About Landscape Architecture at ESF
What is Landscape Architecture?
Landscape architecture is a profession that ties together built, human-made structures and the natural environment. A landscape architect must consider not only what is best for the clients and users of a site, but also what is best for nature. Humanity has had a large impact on the earth, and in many cases, this impact has been negative. Good design tries to consider what is good for the environment, in many ways trying to preserve and in some cases heal it, while creating visually interesting and meaningful designs that also provide for the public's health, safety and welfare.
- U.S. News calls Landscape Architect a "Best Career" in 2008 & 2009!
At ESF, we combine the issues of nature, craft, art, technology, science, and professionalism into a program that is designed to help prepare you for a career in the field of landscape architecture. The fact that these issues are broad in scope mirrors the profession of landscape architecture. We give you the framework which allows you to discover your own unique interest within the field, and will guide you to help you achieve your goals.
The practice of Landscape Architecture is deeply dependent upon both an understanding of, and sensitivity for nature and ecology. Landscape architects today are poised as leaders in a world faced with environmental challenges of great complexity and scope, locally, nationally, and internationally.
Landscape Architecture is a profession that is, even in a modern world, dedicated to the preservation and promotion of a tradition of craftsmanship. As a discipline engaged in creating the built environment, this craft is embodied in the process of envisioning new forms and places, and skillfully communicating these ideas to client, public, and builder.
Degree Programs & Faculty Contacts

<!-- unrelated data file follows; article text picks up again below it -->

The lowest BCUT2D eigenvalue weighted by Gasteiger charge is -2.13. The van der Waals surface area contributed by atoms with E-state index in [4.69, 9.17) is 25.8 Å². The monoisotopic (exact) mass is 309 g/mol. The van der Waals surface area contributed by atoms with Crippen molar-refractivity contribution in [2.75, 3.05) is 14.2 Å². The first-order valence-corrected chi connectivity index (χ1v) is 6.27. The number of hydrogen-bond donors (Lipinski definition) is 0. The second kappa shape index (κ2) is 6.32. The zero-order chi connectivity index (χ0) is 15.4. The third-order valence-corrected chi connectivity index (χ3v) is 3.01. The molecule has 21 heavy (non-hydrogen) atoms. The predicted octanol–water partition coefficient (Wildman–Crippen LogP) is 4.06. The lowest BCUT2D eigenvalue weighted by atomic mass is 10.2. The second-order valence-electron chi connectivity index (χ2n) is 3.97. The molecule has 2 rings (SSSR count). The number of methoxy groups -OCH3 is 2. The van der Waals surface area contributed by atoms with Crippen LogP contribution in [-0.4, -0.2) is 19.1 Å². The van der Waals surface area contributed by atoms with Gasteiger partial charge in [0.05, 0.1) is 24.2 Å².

Landscape Architecture is one of the oldest of the visual arts, with its roots nearly as old as human nature. It is based upon the fundamental human desire to shape the environments we inhabit -- from gardens to parks, to homes or the places we work, or even to the grander scale of the communities and regions we live in.
Computer technology provides a growing number of landscape architects with new tools for understanding, visualizing, and predicting change in complex natural and built environments. Landscape Architects are leaders in the application of a variety of related emerging technologies, including Geographic Information Systems, Computer Aided Design, Digital Photography and Visual Simulation.
Just as an understanding of nature is important to the landscape architect, understanding the people for which designed environments are intended is every bit as critical. In a world which is rapidly evolving toward a global economy, cultural awareness is even more significant as a factor in successful design.
Landscape Architecture, in practice, is based largely upon the creative application of the scientific principles of ecology. Understanding the physical nature of our environment, and the ways in which humans interact within it, is fundamental to modern landscape architectural theory.
Landscape Architecture is a licensed profession serving the public in a variety of roles, including services such as site design and planning, urban design, community design, city planning, environmental planning and restoration, historic preservation planning, and a multitude of specialty services in both private firms and public agencies.